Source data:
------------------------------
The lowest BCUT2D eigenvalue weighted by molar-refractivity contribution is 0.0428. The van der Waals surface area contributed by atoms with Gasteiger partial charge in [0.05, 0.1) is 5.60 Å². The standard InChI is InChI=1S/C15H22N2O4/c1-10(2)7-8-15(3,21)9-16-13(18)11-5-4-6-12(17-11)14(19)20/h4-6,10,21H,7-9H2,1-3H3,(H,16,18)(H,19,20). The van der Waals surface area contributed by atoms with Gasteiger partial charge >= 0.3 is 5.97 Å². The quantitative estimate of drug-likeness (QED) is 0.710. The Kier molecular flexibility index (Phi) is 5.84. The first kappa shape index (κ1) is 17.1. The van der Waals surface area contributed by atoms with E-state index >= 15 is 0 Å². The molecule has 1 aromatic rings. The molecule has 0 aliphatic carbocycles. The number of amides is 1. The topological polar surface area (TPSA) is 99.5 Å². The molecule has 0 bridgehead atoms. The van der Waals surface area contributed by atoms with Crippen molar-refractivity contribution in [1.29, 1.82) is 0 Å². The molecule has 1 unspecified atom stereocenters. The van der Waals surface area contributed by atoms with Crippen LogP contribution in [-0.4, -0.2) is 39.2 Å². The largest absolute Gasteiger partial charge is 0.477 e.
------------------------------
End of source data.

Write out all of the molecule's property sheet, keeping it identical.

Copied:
The lowest BCUT2D eigenvalue weighted by molar-refractivity contribution is 0.0428. The van der Waals surface area contributed by atoms with Gasteiger partial charge in [0.05, 0.1) is 5.60 Å². The standard InChI is InChI=1S/C15H22N2O4/c1-10(2)7-8-15(3,21)9-16-13(18)11-5-4-6-12(17-11)14(19)20/h4-6,10,21H,7-9H2,1-3H3,(H,16,18)(H,19,20). The van der Waals surface area contributed by atoms with Gasteiger partial charge >= 0.3 is 5.97 Å². The quantitative estimate of drug-likeness (QED) is 0.710. The Kier molecular flexibility index (Phi) is 5.84. The first kappa shape index (κ1) is 17.1. The van der Waals surface area contributed by atoms with E-state index >= 15 is 0 Å². The molecule has 1 aromatic rings. The molecule has 0 aliphatic carbocycles. The number of amides is 1. The topological polar surface area (TPSA) is 99.5 Å². The molecule has 0 bridgehead atoms. The van der Waals surface area contributed by atoms with Crippen molar-refractivity contribution in [1.29, 1.82) is 0 Å². The molecule has 1 unspecified atom stereocenters. The van der Waals surface area contributed by atoms with Crippen LogP contribution in [-0.4, -0.2) is 39.2 Å². The largest absolute Gasteiger partial charge is 0.477 e.